Reading in Year 4


“Reading is a passport to countless adventures”

– Mary Pope Osborne

Reading Skills & Strategies

To become successful readers students learn and develop many skills and strategies.

These skills are developmental and progress from easiest to hardest.

Students will generally need to master the easier skills before moving on to the harder ones.

Below is an overview of the 'Literacy Progressions' for 'reading' in the Australian Curriculum.

Phonological Awareness

Prior knowledge from Prep - Year 1:

  • orally blends four phonemes together to make a one-syllable spoken word (s-t-o-p, stop)
  • orally segments spoken words comprised of four phonemes into separate phonemes (fresh, f-r-e-sh)
  • identifies the number of phonemes that make up a given word
  • identifies the number of phonemes that make up a spoken, one-syllable word comprised of less than five phonemes
  • says the new word when asked to delete an initial phoneme (phoneme deletion – cat, at; brat, rat)
  • says the new word when asked to substitute an initial, middle or final phoneme (phoneme substitution – c-a-t becomes b-a-t, bat becomes b-e-t, bet becomes b-e-ll )
  • says the new word when asked to add a phoneme (phoneme addition – all, ball; in, thin)

Phonics Knowledge & Word Recognition

From Year 3 onward:

  • uses grapheme-phoneme knowledge and blending skills to read continuous texts containing multisyllabic, complex and unfamiliar words quickly and accurately

Fluency

Year 3 and Year 4:

  • reads aloud a range of moderately complex texts with fluency and phrasing, adjusting pace, volume, pitch and pronunciation to enhance meaning and expression
  • varies pace according to purpose and audience
  • reads aloud with expression that reflects the author’s purpose and meaning

Year 4:

  • reads aloud a range of moderately complex and sophisticated texts which include multisyllabic words and complex sentences with fluency and appropriate expression
  • consistently and automatically integrates pausing, intonation, phrasing and rate

Understanding Texts

Comprehension:

Year 3 and Year 4:

  • reads and views predictable texts and some moderately complex texts
  • identifies the main idea in a predictable text
  • identifies the purpose of predictable texts and moderately complex texts
  • monitors the development of ideas using language and visual features (topic sentences, key verbs, graphs)
  • recognises that texts can present different points of view
  • distinguishes between fact and opinion in texts
  • interprets visual elements in multimodal texts (salience, framing, colour palette)
  • compares and contrasts texts on the same topic to identify how authors represent the same ideas differently
  • answers inferential questions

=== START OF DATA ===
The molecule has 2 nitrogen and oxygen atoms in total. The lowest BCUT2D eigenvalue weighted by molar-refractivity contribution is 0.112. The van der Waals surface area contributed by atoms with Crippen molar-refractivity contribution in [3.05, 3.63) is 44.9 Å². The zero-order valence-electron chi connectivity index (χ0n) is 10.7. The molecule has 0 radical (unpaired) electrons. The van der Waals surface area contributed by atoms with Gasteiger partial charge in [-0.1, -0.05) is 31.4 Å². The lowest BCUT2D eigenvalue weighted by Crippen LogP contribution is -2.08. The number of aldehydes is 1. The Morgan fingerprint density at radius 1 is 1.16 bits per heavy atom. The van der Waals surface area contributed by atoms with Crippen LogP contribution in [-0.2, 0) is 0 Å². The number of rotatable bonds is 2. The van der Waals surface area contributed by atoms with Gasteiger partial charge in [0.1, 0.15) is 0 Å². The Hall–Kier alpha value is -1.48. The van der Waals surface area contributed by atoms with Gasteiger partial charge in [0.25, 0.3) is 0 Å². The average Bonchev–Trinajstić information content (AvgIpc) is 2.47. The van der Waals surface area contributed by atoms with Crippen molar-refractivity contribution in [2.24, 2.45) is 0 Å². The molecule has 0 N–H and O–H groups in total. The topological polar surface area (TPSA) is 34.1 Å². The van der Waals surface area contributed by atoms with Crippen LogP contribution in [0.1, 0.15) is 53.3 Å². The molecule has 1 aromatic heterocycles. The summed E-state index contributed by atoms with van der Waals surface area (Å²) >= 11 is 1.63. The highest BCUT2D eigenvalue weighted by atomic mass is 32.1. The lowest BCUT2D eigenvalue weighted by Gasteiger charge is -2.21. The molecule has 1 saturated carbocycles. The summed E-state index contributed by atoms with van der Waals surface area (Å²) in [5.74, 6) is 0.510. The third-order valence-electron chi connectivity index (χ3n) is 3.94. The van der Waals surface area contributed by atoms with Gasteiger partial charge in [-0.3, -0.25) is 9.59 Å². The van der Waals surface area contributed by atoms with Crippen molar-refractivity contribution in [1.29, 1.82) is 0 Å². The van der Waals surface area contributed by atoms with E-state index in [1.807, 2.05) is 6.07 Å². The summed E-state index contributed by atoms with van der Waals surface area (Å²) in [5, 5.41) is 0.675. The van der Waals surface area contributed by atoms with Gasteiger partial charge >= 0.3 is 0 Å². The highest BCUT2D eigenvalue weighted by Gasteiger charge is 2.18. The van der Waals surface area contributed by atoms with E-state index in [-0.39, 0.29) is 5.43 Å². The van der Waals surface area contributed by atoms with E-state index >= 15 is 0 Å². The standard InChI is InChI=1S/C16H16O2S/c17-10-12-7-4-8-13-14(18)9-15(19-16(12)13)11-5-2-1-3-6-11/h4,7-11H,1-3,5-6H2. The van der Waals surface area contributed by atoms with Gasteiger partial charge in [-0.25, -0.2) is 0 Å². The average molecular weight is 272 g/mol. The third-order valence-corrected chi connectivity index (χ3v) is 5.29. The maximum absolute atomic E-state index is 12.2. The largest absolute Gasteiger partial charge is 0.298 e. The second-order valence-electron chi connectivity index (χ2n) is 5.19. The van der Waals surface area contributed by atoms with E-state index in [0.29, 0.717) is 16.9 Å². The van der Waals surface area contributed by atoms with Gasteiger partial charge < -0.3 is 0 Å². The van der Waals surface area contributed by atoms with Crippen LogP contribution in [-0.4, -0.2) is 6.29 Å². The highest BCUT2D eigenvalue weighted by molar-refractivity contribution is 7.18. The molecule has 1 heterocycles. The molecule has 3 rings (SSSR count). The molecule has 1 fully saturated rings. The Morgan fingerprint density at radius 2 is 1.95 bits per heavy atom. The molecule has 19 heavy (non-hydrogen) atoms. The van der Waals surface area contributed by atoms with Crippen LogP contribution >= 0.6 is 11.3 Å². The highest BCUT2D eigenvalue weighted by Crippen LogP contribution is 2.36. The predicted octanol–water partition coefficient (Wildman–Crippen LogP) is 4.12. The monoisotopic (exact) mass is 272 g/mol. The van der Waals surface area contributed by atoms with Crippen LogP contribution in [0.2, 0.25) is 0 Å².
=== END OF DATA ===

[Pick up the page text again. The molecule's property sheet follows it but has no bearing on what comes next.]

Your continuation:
Year 4 and Year 5:

  • reads and views some moderately complex texts
  • identifies author’s perspective
  • accurately retells a text including most relevant details
  • evaluates the accuracy of texts on the same topic or texts that present differing points of view or information
  • explains how authors use evidence and supporting detail in texts
  • poses and answers inferential questions

Processes:

Year 3 and Year 4:

  • monitors reading for meaning using phonic knowledge and contextual knowledge and selecting strategies such as re-reading and reading on)
  • identifies simple language and text features that signal purpose (diagrams, dialogue)
  • cites text evidence to support inferences
  • uses common signposting devices such as headings, subheadings, paragraphs, navigation bars and links to navigate texts

Year 4 and Year 5:

  • uses prior knowledge and context to read unknown words (uses morphemic knowledge of ‘explosion’ to decode ‘explosive’ and uses context and knowledge of metaphorical use of language to understand ‘explosive outburst’.)
  • uses knowledge of cohesive devices to track meaning throughout a text (connectives such as however, on the other hand)
  • uses knowledge of the features and conventions of the type of text to build meaning (recognises that the beginning of a persuasive text may introduce the topic and the line of argument)
  • identifies language features used to present opinions or points of view
  • skims and scans texts for key words to identify main idea

Vocabulary

Year 3 and Year 4:

  • interprets creative use of language (figurative language, metaphor, simile, onomatopoeia)
  • explains how unfamiliar words can be understood using grammatical knowledge, morphological knowledge and etymological knowledge
  • describes the language and visual features of texts using metalanguage (grammatical terms such as cohesion, tense, noun groups)
  • recognises how synonyms are used to enhance a text (transport, carry, transfer)
  • draws on knowledge of word origin to work out meaning of discipline-specific terms (universe)

Year 4 and Year 5:

  • use knowledge of prefixes and suffixes to read and interpret unfamiliar words
  • identifies how technical and discipline-specific words develop meaning in texts
  • recognises how the use of antonyms, synonyms and common idiomatic language enhance meaning in a text
  • understand precise meaning of words with similar connotations (generous, kind-hearted, charitable)

Comprehension Questions

Comprehension questions you could use when reading with your child at home:






Fiction Books:

  • What do you predict will happen in this book?
  • As you gather new information, how have your predictions changed?